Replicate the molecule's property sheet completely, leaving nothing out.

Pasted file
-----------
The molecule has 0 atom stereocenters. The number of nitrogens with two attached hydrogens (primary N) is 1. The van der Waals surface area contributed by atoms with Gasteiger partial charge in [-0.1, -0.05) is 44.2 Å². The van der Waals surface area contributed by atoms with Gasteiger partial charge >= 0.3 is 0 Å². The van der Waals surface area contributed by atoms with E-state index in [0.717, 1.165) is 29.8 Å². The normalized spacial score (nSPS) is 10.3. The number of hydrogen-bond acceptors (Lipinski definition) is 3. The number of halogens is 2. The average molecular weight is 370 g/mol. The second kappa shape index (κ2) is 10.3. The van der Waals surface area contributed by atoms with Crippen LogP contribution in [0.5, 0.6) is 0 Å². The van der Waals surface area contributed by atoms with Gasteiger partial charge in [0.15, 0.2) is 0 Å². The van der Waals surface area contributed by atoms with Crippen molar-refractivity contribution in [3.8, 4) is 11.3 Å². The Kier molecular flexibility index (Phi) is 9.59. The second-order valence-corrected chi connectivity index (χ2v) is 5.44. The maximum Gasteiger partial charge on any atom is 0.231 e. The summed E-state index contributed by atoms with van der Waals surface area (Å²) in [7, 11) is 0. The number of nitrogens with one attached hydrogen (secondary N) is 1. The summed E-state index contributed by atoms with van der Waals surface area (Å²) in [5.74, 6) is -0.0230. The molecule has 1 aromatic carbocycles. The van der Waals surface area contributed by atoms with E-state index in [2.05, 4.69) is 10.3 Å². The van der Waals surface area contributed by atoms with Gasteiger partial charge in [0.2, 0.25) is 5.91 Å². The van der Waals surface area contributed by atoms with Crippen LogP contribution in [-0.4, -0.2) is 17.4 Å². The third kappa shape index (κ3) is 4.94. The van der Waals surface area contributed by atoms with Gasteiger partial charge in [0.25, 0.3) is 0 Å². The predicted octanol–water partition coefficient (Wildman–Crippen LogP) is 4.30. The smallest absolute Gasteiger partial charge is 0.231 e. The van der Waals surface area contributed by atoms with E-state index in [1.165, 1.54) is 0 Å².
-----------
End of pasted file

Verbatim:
The molecule has 0 atom stereocenters. The number of nitrogens with two attached hydrogens (primary N) is 1. The van der Waals surface area contributed by atoms with Gasteiger partial charge in [-0.1, -0.05) is 44.2 Å². The van der Waals surface area contributed by atoms with Gasteiger partial charge >= 0.3 is 0 Å². The van der Waals surface area contributed by atoms with E-state index in [0.717, 1.165) is 29.8 Å². The normalized spacial score (nSPS) is 10.3. The number of hydrogen-bond acceptors (Lipinski definition) is 3. The number of halogens is 2. The average molecular weight is 370 g/mol. The second kappa shape index (κ2) is 10.3. The van der Waals surface area contributed by atoms with Crippen LogP contribution in [0.5, 0.6) is 0 Å². The van der Waals surface area contributed by atoms with Gasteiger partial charge in [0.15, 0.2) is 0 Å². The van der Waals surface area contributed by atoms with Crippen molar-refractivity contribution in [3.8, 4) is 11.3 Å². The Kier molecular flexibility index (Phi) is 9.59. The second-order valence-corrected chi connectivity index (χ2v) is 5.44. The maximum Gasteiger partial charge on any atom is 0.231 e. The summed E-state index contributed by atoms with van der Waals surface area (Å²) in [7, 11) is 0. The number of nitrogens with one attached hydrogen (secondary N) is 1. The summed E-state index contributed by atoms with van der Waals surface area (Å²) in [5.74, 6) is -0.0230. The molecule has 1 aromatic carbocycles. The van der Waals surface area contributed by atoms with E-state index in [2.05, 4.69) is 10.3 Å². The van der Waals surface area contributed by atoms with Gasteiger partial charge in [0.2, 0.25) is 5.91 Å². The van der Waals surface area contributed by atoms with Crippen LogP contribution in [-0.4, -0.2) is 17.4 Å². The third kappa shape index (κ3) is 4.94. The van der Waals surface area contributed by atoms with Gasteiger partial charge in [0.25, 0.3) is 0 Å². The predicted octanol–water partition coefficient (Wildman–Crippen LogP) is 4.30. The smallest absolute Gasteiger partial charge is 0.231 e. The van der Waals surface area contributed by atoms with E-state index in [1.165, 1.54) is 0 Å².